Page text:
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We're Not Remotely Through Crisis: World Bank Chief

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We're not remotely through crisis: World Bank chief

WASHINGTON: World Bank President Robert Zoellick said on Tuesday that financial markets are showing signs of stabilization, but warned that the

global crisis was far from over in developing countries. Speaking to reporters ahead of a meeting of finance ministers from Latin America, Zoellick said developing countries were only now feeling the full force of the global economic and financial crisis, which could quickly return to advanced economies where it began.

He said demand for World Bank financing was high and growing as credit markets remained shut to many developing market clients.

"There seems some opportunities for improvement on the financial market side, but there is still great uncertainty about the scope and timing of recovery," Zoellick told reporters on a conference call "There are risks that could threaten the turnaround and I have emphasized the world needs to recognize that dangers will come in waves," he said. Zoellick was speaking ahead of a meeting of finance ministers from Latin America in Chile on July 2.

"A number of developing countries remain under significant stress," he added. Zoellick said the strength of the recovery and the potential for setbacks depends a lot on how policy-makers cope with risks, including in banking systems, protectionism and financing of rollover debt of private-sector companies. The World Bank estimated in March that well over $1 trillion in emerging market corporate debt and $2-3 trillion in total emerging market debt will mature in 2009, the majority of which reflects claims of major global banks extended across borders or through affiliates in emerging markets.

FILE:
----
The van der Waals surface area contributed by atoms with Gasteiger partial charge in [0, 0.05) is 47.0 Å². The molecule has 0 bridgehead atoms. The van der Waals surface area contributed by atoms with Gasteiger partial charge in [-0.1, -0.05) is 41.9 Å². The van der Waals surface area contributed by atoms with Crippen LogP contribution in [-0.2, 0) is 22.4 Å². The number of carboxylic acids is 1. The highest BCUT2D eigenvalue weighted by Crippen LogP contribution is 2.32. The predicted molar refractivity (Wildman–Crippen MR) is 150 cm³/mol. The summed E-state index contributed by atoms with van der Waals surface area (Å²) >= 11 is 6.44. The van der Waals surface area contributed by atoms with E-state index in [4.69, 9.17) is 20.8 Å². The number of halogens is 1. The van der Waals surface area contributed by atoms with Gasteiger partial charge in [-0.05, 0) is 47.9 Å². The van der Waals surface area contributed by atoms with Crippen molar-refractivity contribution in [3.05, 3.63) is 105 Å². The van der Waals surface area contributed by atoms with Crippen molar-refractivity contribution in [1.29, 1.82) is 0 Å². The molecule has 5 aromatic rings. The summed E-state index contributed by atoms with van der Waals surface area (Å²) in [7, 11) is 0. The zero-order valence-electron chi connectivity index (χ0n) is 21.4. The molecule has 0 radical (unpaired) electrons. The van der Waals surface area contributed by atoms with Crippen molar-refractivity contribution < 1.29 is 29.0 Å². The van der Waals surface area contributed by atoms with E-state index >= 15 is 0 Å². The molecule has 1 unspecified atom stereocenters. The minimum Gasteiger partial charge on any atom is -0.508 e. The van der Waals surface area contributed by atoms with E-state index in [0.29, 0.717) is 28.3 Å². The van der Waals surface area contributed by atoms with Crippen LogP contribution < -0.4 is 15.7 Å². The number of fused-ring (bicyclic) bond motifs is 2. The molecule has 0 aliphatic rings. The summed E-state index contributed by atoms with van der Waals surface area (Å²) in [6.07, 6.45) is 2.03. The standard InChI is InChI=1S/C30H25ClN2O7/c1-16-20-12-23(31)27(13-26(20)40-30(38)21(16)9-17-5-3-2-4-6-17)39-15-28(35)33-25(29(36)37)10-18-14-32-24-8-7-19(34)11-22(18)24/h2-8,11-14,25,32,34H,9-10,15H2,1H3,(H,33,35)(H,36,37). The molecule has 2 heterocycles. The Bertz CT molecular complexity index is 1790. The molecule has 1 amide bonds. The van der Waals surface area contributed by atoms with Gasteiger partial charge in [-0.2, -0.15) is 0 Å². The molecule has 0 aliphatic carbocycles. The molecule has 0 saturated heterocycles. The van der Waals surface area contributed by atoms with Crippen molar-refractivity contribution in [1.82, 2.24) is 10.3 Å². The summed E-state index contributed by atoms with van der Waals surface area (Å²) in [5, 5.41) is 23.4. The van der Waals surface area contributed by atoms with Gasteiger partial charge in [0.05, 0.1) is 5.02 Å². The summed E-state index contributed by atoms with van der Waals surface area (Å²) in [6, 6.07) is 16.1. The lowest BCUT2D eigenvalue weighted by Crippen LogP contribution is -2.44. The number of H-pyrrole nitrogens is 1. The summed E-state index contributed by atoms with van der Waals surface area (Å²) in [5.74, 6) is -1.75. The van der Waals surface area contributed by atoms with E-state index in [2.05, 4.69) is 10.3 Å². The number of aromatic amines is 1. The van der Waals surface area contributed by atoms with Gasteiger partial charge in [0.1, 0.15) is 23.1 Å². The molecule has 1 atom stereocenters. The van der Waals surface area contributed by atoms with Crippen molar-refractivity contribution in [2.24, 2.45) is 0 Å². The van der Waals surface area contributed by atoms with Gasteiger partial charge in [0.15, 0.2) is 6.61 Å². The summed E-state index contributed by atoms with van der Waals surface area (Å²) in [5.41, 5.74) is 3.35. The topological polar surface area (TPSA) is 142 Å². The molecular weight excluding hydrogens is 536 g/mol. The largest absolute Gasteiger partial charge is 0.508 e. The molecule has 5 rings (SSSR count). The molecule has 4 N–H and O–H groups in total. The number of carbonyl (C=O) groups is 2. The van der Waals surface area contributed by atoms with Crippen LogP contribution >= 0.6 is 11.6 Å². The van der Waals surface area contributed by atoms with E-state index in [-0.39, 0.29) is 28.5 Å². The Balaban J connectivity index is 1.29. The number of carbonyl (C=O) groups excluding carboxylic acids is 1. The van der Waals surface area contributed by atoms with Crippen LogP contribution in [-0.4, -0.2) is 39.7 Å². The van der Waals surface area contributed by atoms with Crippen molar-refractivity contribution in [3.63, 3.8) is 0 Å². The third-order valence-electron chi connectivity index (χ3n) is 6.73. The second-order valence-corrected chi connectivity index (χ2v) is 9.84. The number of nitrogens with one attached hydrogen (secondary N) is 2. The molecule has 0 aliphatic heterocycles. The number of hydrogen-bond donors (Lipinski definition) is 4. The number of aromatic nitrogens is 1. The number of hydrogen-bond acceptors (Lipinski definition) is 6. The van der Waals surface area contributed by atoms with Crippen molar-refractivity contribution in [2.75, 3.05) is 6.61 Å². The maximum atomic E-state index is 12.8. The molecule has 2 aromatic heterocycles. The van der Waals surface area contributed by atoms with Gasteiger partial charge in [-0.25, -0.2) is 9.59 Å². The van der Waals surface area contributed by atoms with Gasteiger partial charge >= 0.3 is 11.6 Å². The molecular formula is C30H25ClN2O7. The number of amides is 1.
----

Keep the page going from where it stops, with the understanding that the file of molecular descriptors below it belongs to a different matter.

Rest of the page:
Zoellick said developing countries faced a total financing shortfall in the range of $350 billion to $635 billion, of which $178 is in Latin America. He said demand for financing from the World Bank was increasing in part because developed countries have guaranteed so much debt that it is crowding out "good developing country" debt. "Even if they can go to the markets and go sometimes to their domestic markets, it will crowd out their private sector," Zoellick said, "So, I remain quite cautious about the overall state of the recovery. I don't think we're remotely through this.

"We remain in a situation where we have to be very alert to dangers because there are significant risks out there, and we are finding that the demand for our resources from all of our different instruments ... remains high and growing," he added. Zoellick said he would discuss with Latin American finance ministers ways to bolster the World Bank's capital base.

This could include possible early replenishment of money for the Bank's facility that provides low-cost loans and grants to 78 of the world's poorest countries, 39 of which are in Africa.


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All expansion is linked to debt.

Debt growth has created large distortions in economic efficiency and has created quick short term growth that is unsustainable in the long term.

US debt has been rapidly increasing for 25 years this has been the driving force behind the global economy and now it's imploding.

This is not over by a long way yet.

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